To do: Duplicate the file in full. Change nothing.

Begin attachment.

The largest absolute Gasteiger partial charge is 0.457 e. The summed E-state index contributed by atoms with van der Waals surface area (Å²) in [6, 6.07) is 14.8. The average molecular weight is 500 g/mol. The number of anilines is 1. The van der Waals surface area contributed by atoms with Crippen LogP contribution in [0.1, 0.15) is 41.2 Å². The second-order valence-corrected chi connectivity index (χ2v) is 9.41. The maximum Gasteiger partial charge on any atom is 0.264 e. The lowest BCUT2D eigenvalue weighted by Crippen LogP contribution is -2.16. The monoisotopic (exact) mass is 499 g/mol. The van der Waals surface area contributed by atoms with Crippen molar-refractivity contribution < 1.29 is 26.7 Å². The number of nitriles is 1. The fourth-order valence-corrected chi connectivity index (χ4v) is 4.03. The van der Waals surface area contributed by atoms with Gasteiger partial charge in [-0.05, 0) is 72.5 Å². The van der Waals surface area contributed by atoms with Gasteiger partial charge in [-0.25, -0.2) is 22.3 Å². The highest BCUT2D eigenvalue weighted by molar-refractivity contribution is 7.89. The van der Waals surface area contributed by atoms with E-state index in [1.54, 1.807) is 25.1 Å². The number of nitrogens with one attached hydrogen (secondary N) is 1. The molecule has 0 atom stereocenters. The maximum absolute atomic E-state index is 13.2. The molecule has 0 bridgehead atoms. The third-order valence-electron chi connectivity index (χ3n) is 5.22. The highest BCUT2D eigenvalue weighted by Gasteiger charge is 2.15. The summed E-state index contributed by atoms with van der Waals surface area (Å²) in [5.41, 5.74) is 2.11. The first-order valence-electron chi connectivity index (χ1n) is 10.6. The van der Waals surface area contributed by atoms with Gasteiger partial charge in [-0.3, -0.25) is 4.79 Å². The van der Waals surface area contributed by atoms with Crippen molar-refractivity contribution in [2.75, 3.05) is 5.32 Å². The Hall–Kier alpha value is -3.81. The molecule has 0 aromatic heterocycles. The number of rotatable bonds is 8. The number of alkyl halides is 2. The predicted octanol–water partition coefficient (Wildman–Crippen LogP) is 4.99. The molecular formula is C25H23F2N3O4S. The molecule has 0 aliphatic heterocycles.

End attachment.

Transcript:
The largest absolute Gasteiger partial charge is 0.457 e. The summed E-state index contributed by atoms with van der Waals surface area (Å²) in [6, 6.07) is 14.8. The average molecular weight is 500 g/mol. The number of anilines is 1. The van der Waals surface area contributed by atoms with Crippen LogP contribution in [0.1, 0.15) is 41.2 Å². The second-order valence-corrected chi connectivity index (χ2v) is 9.41. The maximum Gasteiger partial charge on any atom is 0.264 e. The lowest BCUT2D eigenvalue weighted by Crippen LogP contribution is -2.16. The monoisotopic (exact) mass is 499 g/mol. The van der Waals surface area contributed by atoms with Crippen molar-refractivity contribution < 1.29 is 26.7 Å². The number of nitriles is 1. The fourth-order valence-corrected chi connectivity index (χ4v) is 4.03. The van der Waals surface area contributed by atoms with Gasteiger partial charge in [-0.05, 0) is 72.5 Å². The van der Waals surface area contributed by atoms with Gasteiger partial charge in [-0.25, -0.2) is 22.3 Å². The highest BCUT2D eigenvalue weighted by molar-refractivity contribution is 7.89. The van der Waals surface area contributed by atoms with E-state index in [1.54, 1.807) is 25.1 Å². The number of nitrogens with one attached hydrogen (secondary N) is 1. The molecule has 0 atom stereocenters. The maximum absolute atomic E-state index is 13.2. The molecule has 0 bridgehead atoms. The third-order valence-electron chi connectivity index (χ3n) is 5.22. The highest BCUT2D eigenvalue weighted by Gasteiger charge is 2.15. The summed E-state index contributed by atoms with van der Waals surface area (Å²) in [5.41, 5.74) is 2.11. The first-order valence-electron chi connectivity index (χ1n) is 10.6. The van der Waals surface area contributed by atoms with Gasteiger partial charge in [-0.3, -0.25) is 4.79 Å². The van der Waals surface area contributed by atoms with Crippen molar-refractivity contribution in [2.75, 3.05) is 5.32 Å². The Hall–Kier alpha value is -3.81. The molecule has 0 aromatic heterocycles. The number of rotatable bonds is 8. The number of alkyl halides is 2. The predicted octanol–water partition coefficient (Wildman–Crippen LogP) is 4.99. The molecular formula is C25H23F2N3O4S. The molecule has 0 aliphatic heterocycles.